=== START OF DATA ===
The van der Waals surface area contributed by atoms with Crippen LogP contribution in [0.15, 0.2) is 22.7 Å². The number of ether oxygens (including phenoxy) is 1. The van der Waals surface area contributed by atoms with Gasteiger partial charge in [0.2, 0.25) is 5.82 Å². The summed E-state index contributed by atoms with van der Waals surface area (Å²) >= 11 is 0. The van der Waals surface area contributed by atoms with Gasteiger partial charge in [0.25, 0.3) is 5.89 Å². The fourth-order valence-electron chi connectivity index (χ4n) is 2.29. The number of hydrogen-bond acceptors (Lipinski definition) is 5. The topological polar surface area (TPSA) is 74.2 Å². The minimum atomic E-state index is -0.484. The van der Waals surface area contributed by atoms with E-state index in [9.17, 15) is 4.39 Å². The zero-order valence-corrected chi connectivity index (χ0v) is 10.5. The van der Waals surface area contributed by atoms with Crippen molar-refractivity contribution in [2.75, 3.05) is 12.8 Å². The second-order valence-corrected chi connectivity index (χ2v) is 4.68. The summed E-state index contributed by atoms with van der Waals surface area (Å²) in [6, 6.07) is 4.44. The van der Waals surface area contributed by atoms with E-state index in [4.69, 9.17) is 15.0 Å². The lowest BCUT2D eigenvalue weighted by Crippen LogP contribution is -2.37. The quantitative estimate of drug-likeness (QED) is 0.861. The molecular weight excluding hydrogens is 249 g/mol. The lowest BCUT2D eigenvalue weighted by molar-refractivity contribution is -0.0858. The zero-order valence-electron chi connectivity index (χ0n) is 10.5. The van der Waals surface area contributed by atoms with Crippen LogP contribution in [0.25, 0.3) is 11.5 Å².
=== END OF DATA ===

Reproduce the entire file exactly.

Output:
The van der Waals surface area contributed by atoms with Crippen LogP contribution in [0.15, 0.2) is 22.7 Å². The number of ether oxygens (including phenoxy) is 1. The van der Waals surface area contributed by atoms with Gasteiger partial charge in [0.2, 0.25) is 5.82 Å². The summed E-state index contributed by atoms with van der Waals surface area (Å²) >= 11 is 0. The van der Waals surface area contributed by atoms with Gasteiger partial charge in [0.25, 0.3) is 5.89 Å². The fourth-order valence-electron chi connectivity index (χ4n) is 2.29. The number of hydrogen-bond acceptors (Lipinski definition) is 5. The topological polar surface area (TPSA) is 74.2 Å². The minimum atomic E-state index is -0.484. The van der Waals surface area contributed by atoms with E-state index in [9.17, 15) is 4.39 Å². The zero-order valence-corrected chi connectivity index (χ0v) is 10.5. The van der Waals surface area contributed by atoms with Crippen molar-refractivity contribution in [2.75, 3.05) is 12.8 Å². The second-order valence-corrected chi connectivity index (χ2v) is 4.68. The summed E-state index contributed by atoms with van der Waals surface area (Å²) in [6, 6.07) is 4.44. The van der Waals surface area contributed by atoms with E-state index in [4.69, 9.17) is 15.0 Å². The lowest BCUT2D eigenvalue weighted by Crippen LogP contribution is -2.37. The quantitative estimate of drug-likeness (QED) is 0.861. The molecular weight excluding hydrogens is 249 g/mol. The lowest BCUT2D eigenvalue weighted by molar-refractivity contribution is -0.0858. The zero-order valence-electron chi connectivity index (χ0n) is 10.5. The van der Waals surface area contributed by atoms with Crippen LogP contribution in [0.25, 0.3) is 11.5 Å².